When I look at the primary trends driving technology and the creation of new tools, I’m struck by the progress being made toward simplicity.
The decades that shaped the computing landscape were largely marked by increasing complexity. Applications became bloated as their creators tried to do everything for everybody, and suppliers of competing platforms generally resisted working with each other. End users suffered as a result, as application bloat made it made it harder for individuals to accomplish tasks, and a lack of interoperability posed a serious challenge to collaboration across dissimilar environments.
We have entered an era in which technology is doing a much better job of serving its users. Improvements are largely the result of simplicity, driven by both end-user and enterprise demand.
Computing for individuals demands more simplicity than ever
Some of this progress stems from the way individuals now spread their work over multiple platforms – office computer, home computer, and mobile devices. End users are no longer willing to put up with one solution that tries to please everyone on one platform, then master a different solution that tries to do too much on a different platform.
Simple solutions that are intuitive are now the sweet spot, and “ease of use” means simplicity in accomplishing tasks regardless of the environment and device of the moment. Applications have become much more focused on delivering a unified customer experience, and users gain increased productivity as a result. They also tend to simply like the solutions they’re using more when they feel intuitive across platforms.
… and the enterprise has an even more pressing need for simplicity
Simplicity vs. complexity becomes an ever thornier topic when applied to an entire enterprise, particularly one involved in M&A activity. Whenever companies merge or are acquired, integrating the enterprise technology environment onto a single computing platform is particularly challenging. It’s also critical for productivity, as the newly combined workforce needs an environment in which all of its tools interoperate and work holistically throughout the organization.
In M&A situations, people will tend to favor heritage systems over acquirer systems. That’s natural; once you’ve mastered an application, even a clumsy one, the learning curve is gone. But no enterprise benefits when different user groups are on different email systems, collaboration systems, storage platforms, etc. The faster all users get onto a single platform, the better. That doesn’t mean everyone’s going to be happy, at least not at first, but the enterprise will benefit tremendously when it picks one platform and consolidates there. It can then work to get the most of what it’s looking for, at lower cost and with less budget. It helps when platforms interoperate easily and work homogeneously. Plug-ins that link separate platforms can go a long way toward fostering data flow consistent with workflow.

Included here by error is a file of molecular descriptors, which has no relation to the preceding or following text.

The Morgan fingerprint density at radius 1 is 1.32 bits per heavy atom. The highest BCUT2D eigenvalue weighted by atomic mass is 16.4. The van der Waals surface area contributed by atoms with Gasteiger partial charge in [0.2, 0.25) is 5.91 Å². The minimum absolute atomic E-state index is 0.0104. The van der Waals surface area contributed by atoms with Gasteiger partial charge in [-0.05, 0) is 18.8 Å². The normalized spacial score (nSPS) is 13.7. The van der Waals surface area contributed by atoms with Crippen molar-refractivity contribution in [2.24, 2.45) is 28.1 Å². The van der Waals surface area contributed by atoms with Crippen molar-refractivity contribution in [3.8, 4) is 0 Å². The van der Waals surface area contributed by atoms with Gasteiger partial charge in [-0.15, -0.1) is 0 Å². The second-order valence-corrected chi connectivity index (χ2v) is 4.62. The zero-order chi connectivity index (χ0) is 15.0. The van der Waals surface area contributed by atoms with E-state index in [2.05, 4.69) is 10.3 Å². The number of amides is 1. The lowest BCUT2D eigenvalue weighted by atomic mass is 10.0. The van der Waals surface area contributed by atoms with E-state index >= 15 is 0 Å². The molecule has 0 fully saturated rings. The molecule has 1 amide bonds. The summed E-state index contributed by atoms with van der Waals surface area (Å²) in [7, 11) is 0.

Eating our own cooking
For example, Windstream runs on an Office 365 platform in the Microsoft Cloud, and we use our own OfficeSuite platform for unified communications. OfficeSuite has a plug-in to Microsoft’s Skype platform, which enables our OfficeSuite and Office 365 to interoperate very well. We can point to our own solution as proof of workability, and to our associates for end-user satisfaction.
Standardizing on OfficeSuite and Skype has greatly simplified collaboration for us. In our conference calls, you’ll find many participants leveraging low-cost broadband by calling in with Skype and VoIP. Those who must dial in from wireless phones or non-Windstream office phone can use OfficeSuite. Switching from one to the other is highly intuitive.
As we continue to “eat our own cooking,” we’re continuously pushing the envelope on our OfficeSuite platform. When customers have questions about OfficeSuite, we speak from direct experience as one of its largest users, with more than 1,200 employees routinely connecting with it and 5,000 more soon. While this has meant a learning curve for the people who come to us through acquisition, they tend to master OfficeSuite very quickly.
And standardizing on one platform has enabled us to make it better. Instead of cobbling together multiple communications platforms, we’re putting all our attention on one. In the process, we enjoy much smoother collaboration and overall enterprise performance than would have been possible otherwise.
Steve Jobs once said, “Simple can be harder than complex: You have to work hard to get your thinking clean to make it simple. But it’s worth it in the end because once you get there, you can move mountains.” That insight applies exceedingly well to enterprise computing and to the direction tools and technology are now heading. As a result, mountains are becoming ever more easily moveable.
Lewis Langston is executive vice president and chief information officer for Windstream. Langston joined Windstream in February 2015 and is responsible for the management and delivery of information technology services, including systems architecture, software development, infrastructure and production services.
Previously Langston served as chief information officer at Allied Wireless Communications Corporation from 2009 to 2013. The company was acquired by AT&T Mobility in September 2013. He most recently was an executive telecommunications and technology consultant.
Prior to joining Allied Wireless, Langston was executive vice president of process development and support at Alltel Corp. from 2003 to 2009. He also held a number of senior leadership roles at Alltel from 1998 to 2003 in financial services, operations support and IT service delivery. From 1984 to 1998, Langston held various programming and sales roles at Alltel Information Services.
Langston holds a bachelor of business administration degree in business analysis from Texas A&M University.